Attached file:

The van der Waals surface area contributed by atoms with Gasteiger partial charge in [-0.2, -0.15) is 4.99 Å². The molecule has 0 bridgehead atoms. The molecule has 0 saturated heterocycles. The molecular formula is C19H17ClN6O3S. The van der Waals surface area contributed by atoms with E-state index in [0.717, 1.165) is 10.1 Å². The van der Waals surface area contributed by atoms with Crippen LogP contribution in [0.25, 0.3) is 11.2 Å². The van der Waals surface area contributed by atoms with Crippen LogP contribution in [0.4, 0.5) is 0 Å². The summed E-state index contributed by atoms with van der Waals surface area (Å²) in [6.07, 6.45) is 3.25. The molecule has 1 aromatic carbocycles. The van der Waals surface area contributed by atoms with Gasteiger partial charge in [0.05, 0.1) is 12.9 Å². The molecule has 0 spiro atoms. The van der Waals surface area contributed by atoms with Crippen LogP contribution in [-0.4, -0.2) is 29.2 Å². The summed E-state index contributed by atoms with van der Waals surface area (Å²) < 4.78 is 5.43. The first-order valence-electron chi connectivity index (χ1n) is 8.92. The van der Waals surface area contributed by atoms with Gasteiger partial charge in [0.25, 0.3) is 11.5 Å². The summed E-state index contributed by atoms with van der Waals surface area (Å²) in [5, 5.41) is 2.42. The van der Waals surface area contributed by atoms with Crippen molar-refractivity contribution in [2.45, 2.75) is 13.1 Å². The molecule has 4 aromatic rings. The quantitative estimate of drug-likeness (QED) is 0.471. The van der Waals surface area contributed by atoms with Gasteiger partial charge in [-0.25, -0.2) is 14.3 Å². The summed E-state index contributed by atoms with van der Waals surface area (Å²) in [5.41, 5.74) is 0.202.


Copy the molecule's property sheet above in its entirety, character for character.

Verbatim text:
The van der Waals surface area contributed by atoms with Gasteiger partial charge in [-0.2, -0.15) is 4.99 Å². The molecule has 0 bridgehead atoms. The molecule has 0 saturated heterocycles. The molecular formula is C19H17ClN6O3S. The van der Waals surface area contributed by atoms with E-state index in [0.717, 1.165) is 10.1 Å². The van der Waals surface area contributed by atoms with Crippen LogP contribution in [0.25, 0.3) is 11.2 Å². The van der Waals surface area contributed by atoms with Crippen LogP contribution in [0.4, 0.5) is 0 Å². The summed E-state index contributed by atoms with van der Waals surface area (Å²) in [6.07, 6.45) is 3.25. The molecule has 1 aromatic carbocycles. The van der Waals surface area contributed by atoms with Gasteiger partial charge in [0.05, 0.1) is 12.9 Å². The molecule has 0 spiro atoms. The van der Waals surface area contributed by atoms with Crippen LogP contribution in [-0.4, -0.2) is 29.2 Å². The summed E-state index contributed by atoms with van der Waals surface area (Å²) < 4.78 is 5.43. The first-order valence-electron chi connectivity index (χ1n) is 8.92. The van der Waals surface area contributed by atoms with Gasteiger partial charge in [0.25, 0.3) is 11.5 Å². The summed E-state index contributed by atoms with van der Waals surface area (Å²) in [5, 5.41) is 2.42. The van der Waals surface area contributed by atoms with Crippen molar-refractivity contribution in [2.45, 2.75) is 13.1 Å². The molecule has 4 aromatic rings. The quantitative estimate of drug-likeness (QED) is 0.471. The van der Waals surface area contributed by atoms with Gasteiger partial charge in [-0.25, -0.2) is 14.3 Å². The summed E-state index contributed by atoms with van der Waals surface area (Å²) in [5.41, 5.74) is 0.202.